The U.S. Army is replacing dog tags with smart tags ( memory chips). These "smart dog tags" would contain all the health related information about the soldiers. The final version of the new dog tag would be the size of a credit card. There are currently some 13,000 troops carrying a bulkier prototype.
Dog tags are a 20th century development, and by World War II, they were carrying a very vital bit of medical information, the soldiers blood type. Transfuse a wounded soldier with the wrong type blood, and you kill him. The "smart dog tags" would replace the existing ones (made out of stamped metal), when they became rugged and reliable enough to do so. By then, in 5-10 years, combat medics would use a small, PDA size, device to read the smart dog tags, by just holding the scanner near wounded soldier. As the soldier is treated, the smart dog tag would get updated. Thus the soldier would always have his complete medical history with him. That data would include allergies (especially to some medicines) and previous treatments.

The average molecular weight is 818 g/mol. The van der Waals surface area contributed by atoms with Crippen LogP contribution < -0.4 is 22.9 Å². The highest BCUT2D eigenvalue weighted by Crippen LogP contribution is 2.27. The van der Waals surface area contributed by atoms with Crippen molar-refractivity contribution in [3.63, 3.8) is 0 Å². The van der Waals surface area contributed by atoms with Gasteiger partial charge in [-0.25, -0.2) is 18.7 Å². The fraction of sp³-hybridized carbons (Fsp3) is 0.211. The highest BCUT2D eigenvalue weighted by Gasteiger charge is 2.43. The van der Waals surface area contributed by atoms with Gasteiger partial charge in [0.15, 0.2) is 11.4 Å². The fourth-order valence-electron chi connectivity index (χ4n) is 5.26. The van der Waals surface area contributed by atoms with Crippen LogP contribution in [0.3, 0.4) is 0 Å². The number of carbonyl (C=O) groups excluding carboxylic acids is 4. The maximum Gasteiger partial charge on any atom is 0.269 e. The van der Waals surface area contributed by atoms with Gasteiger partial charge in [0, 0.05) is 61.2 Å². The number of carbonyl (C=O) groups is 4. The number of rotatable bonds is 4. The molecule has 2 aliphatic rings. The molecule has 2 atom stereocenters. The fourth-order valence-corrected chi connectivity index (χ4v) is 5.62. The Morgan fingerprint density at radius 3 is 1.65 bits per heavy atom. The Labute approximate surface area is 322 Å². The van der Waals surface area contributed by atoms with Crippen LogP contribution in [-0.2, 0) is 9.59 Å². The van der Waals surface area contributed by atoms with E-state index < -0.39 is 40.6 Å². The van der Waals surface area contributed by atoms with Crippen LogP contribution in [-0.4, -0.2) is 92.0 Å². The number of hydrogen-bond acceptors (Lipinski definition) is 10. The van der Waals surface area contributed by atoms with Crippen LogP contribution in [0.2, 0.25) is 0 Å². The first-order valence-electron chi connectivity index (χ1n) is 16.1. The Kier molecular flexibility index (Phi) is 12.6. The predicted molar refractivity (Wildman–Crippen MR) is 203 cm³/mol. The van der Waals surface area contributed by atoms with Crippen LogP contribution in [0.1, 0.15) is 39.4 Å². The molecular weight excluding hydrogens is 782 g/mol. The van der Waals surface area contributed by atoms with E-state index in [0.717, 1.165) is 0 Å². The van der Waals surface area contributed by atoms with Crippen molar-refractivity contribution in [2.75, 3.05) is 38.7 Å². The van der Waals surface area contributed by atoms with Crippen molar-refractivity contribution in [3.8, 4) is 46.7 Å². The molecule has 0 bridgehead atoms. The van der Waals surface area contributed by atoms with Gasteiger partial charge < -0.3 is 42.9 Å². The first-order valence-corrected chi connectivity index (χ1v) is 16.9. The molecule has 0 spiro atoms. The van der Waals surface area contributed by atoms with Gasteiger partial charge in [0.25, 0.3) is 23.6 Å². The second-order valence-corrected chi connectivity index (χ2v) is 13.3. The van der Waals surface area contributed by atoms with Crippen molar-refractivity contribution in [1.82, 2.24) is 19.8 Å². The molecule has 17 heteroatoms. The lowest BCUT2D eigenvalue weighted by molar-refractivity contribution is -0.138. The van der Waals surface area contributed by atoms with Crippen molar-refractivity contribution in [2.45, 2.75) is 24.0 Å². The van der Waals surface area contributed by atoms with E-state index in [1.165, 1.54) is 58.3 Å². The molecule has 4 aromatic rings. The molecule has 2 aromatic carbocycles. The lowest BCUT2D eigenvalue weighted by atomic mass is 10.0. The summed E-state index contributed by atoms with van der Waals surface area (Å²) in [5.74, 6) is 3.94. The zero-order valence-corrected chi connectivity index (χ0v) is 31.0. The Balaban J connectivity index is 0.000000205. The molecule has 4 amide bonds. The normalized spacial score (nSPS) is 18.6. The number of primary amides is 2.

The army has computerized medical information on 9.2 million troops and their dependents. The thousands of medics in Iraq and Afghanistan have PDAs that can access that data as needed. Quick access to this data is one of the many factors that has brought down the death rate in the combat zone. Having all that data in an electronic database also makes it much easier to find useful patterns in treatments, injuries and diseases. This, in turn, makes it easier to find and fix problems.